It's hard to maintain growth in a competitive industry, and online travel company TripAdvisor (NASDAQ:TRIP) has been at the forefront of a hard-fought battle over this increasingly important portion of the travel and tourism industry. TripAdvisor has worked hard to expand its scope and become a true rival to larger companies in the space, but despite the progress it has made, TripAdvisor has seen some negative impacts on its financial results.

Coming into Tuesday's first-quarter financial report, TripAdvisor investors were ready to see some weakness in the company's bottom line, but they wanted sales growth to return to more typical levels. TripAdvisor's report was far from perfect, but shareholders nevertheless responded favorably. Let's look more closely at TripAdvisor to see what it said and what lies ahead for the travel company.

Review of space museum.

Image source: TripAdvisor.

TripAdvisor posts mixed results

TripAdvisor's first-quarter results weren't everything that investors had wanted to see. Revenue climbed 6% to $372 million, and that was only a bit less than the consensus forecast for a 7% growth rate. Similarly, adjusted net income dropped almost 30% to $35 million, and that resulted in adjusted earnings of just $0.24 per share, $0.02 per share less than what most of those following the stock had expected from the online travel specialist.

Taking a closer look at TripAdvisor's report, the company's segment performance was fairly consistent with how it has done in previous quarters. The non-hotel segment led the way higher on the top line, with 18% sales growth. Within the hotel space, click-based and transaction revenue climbed at a 12% pace, but display-based advertising and subscription revenue was down 4% from year-ago levels. As we've seen a lot recently, the other hotel revenue segment, which includes revenue from non-TripAdvisor branded websites, performed the worst, with a 17% drop in segment sales.

Geographically, TripAdvisor also continued its trend of seeing more sales come from its home territory. A five percentage point jump in North America's share of TripAdvisor's total revenue brought the figure up to 57%. That came at the expense of a three point drop in Europe to 26% and a two point decline in the rest-of-world category, which came in at 17%.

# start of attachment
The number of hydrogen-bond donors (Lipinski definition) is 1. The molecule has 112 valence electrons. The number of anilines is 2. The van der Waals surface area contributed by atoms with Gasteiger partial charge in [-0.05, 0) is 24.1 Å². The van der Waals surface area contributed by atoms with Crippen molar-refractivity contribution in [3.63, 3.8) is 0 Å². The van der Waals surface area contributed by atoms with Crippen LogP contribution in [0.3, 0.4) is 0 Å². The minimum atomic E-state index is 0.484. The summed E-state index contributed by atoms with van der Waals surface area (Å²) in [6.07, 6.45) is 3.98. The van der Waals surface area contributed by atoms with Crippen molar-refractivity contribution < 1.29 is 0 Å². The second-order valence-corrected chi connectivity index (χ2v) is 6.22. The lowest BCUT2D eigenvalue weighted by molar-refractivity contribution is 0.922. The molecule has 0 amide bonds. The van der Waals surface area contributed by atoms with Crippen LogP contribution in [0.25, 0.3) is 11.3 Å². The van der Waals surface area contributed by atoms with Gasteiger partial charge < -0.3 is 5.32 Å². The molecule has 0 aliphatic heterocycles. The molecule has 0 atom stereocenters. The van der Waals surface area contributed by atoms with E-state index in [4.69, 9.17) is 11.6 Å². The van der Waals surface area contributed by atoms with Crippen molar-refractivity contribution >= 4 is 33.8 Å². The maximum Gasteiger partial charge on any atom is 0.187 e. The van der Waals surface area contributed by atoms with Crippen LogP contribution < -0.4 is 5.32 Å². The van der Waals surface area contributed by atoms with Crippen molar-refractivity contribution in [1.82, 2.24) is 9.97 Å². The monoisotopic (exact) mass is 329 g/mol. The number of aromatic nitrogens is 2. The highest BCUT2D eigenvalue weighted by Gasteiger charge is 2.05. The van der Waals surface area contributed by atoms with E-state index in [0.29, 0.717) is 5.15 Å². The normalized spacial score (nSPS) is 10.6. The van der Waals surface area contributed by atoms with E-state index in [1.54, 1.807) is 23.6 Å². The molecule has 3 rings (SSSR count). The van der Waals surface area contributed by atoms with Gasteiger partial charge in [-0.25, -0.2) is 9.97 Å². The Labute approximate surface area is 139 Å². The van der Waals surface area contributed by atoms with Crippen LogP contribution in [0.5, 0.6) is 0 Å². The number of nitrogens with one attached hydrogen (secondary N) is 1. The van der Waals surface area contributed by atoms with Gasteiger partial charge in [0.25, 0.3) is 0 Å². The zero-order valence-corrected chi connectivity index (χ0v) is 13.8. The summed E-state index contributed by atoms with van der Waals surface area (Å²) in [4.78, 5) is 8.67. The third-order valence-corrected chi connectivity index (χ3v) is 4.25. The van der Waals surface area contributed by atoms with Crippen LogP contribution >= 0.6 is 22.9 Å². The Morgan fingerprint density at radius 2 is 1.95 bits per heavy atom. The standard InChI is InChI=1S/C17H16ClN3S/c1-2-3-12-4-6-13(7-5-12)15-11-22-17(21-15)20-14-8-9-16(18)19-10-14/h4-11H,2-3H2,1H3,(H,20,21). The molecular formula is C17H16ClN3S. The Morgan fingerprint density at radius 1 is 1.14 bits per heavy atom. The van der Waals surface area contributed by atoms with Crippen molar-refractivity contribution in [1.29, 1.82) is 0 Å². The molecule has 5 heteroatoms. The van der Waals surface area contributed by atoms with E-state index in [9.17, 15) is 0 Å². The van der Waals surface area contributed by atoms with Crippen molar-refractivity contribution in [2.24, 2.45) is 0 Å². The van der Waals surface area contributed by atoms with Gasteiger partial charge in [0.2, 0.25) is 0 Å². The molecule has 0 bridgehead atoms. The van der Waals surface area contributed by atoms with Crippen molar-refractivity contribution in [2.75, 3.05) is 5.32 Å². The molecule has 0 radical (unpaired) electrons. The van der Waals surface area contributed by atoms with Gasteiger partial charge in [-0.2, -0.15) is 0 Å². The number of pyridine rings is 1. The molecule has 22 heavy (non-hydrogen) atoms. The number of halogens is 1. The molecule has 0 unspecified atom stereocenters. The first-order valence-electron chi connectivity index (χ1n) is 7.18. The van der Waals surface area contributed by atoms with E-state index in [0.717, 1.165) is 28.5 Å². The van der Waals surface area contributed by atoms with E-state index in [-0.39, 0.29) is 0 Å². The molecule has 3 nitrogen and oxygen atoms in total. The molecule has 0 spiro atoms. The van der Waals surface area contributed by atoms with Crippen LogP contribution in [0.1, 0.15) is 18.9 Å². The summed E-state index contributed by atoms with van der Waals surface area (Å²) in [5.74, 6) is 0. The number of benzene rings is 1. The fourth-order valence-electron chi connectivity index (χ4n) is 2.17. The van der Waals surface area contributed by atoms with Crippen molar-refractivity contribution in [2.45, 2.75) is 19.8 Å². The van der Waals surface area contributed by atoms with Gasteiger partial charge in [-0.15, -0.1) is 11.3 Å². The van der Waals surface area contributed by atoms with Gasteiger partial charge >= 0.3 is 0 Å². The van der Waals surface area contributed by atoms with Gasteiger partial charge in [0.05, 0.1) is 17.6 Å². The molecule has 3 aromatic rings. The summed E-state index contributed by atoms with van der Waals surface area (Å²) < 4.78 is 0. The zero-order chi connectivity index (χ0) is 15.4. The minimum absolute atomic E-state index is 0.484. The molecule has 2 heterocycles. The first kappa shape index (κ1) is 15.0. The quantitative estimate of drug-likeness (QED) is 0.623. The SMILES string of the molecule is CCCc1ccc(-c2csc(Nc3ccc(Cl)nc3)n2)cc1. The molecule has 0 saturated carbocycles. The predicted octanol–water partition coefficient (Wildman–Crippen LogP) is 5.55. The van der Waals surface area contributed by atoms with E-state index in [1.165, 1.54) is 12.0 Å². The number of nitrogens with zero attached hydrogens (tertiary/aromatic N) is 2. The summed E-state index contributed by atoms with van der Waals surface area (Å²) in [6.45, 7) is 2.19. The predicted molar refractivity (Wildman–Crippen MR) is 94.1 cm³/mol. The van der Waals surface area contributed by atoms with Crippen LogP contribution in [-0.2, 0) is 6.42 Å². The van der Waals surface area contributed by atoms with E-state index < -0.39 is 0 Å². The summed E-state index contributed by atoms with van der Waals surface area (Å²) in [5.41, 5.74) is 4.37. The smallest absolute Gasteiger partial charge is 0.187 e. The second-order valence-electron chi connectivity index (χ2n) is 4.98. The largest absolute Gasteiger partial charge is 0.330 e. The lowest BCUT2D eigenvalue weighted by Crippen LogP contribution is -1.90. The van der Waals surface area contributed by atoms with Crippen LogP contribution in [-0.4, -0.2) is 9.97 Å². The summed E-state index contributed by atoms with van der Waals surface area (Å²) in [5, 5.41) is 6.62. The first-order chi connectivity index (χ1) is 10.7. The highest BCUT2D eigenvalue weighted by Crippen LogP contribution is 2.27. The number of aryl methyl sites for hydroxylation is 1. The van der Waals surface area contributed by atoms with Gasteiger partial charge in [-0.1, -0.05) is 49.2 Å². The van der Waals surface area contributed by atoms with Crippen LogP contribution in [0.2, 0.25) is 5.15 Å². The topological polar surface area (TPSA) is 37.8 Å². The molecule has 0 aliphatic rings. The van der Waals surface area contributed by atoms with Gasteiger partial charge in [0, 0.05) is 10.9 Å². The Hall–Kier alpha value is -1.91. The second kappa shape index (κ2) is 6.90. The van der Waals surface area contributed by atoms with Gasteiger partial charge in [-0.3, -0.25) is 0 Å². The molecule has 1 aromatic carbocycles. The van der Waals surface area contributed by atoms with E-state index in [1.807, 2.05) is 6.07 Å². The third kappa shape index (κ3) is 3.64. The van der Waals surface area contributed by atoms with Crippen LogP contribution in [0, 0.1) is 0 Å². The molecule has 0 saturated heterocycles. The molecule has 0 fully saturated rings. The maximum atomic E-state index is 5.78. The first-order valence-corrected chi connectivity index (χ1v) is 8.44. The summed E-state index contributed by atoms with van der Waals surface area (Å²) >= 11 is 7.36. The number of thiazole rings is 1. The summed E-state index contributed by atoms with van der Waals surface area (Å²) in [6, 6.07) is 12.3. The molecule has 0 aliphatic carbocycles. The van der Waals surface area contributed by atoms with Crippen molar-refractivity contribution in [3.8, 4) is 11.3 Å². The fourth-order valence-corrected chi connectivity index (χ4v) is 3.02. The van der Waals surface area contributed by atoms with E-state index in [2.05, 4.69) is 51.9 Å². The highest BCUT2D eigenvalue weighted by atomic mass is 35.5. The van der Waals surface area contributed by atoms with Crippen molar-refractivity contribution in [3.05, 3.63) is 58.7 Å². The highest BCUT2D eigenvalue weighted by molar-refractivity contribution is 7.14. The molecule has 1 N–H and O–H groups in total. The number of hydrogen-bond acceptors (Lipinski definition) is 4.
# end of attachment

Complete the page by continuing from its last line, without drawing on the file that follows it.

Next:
A look at TripAdvisor's internal metrics showed continued growth. User review counts hit the 500 million mark, and coverage now includes 1.08 million hotels, 4.3 million restaurants, and 790,000 attractions and experiences within its information base. Interestingly, though, the number of vacation rentals fell from end-of-2016 levels, dropping 15,000 to 820,000.

CEO Steve Kaufer was happy with the progress that TripAdvisor has made. "2017 is off to a productive start," Kaufer said, "and we are building on [our] strength as we further streamline the hotel shopping experience." The CEO also noted that the TripAdvisor brand is gaining recognition and value around the world, and that's a key aspect of the company's long-term strategy.

What's next for TripAdvisor?

TripAdvisor has big plans for the near future. As Kaufer noted, "Later in [the second quarter], we plan to launch a brand advertising campaign to build user awareness of TripAdvisor as not only a great place to research a hotel, but a great place to find the lowest prices when a user is ready to book."

TripAdvisor continues to believe that it has the capacity to grow at an accelerated pace. The company repeated its guidance for double-digit percentage growth in overall revenue, much of which will come from click-based and transaction revenue gains. Adjusted pre-tax operating earnings will likely fall slightly, but that reflects spending that the company sees as an investment in its future.

One area to watch going forward will be TripAdvisor's tax expense. The company paid a 48% effective tax rate on GAAP profit, citing stock-based compensation shortfalls and losses in jurisdictions beyond the U.S. as reasons for the high tax rate. TripAdvisor is counting on a lower tax rate to help earnings in the long run.

TripAdvisor shareholders were pleased with the progress the company has made, and the stock climbed 6% in after-hours trading following the announcement. Still, TripAdvisor has further to go before it can truly declare victory and call itself fully recovered from its tough times.

Dan Caplinger has no position in any stocks mentioned. The Motley Fool owns shares of and recommends TripAdvisor. The Motley Fool has a disclosure policy.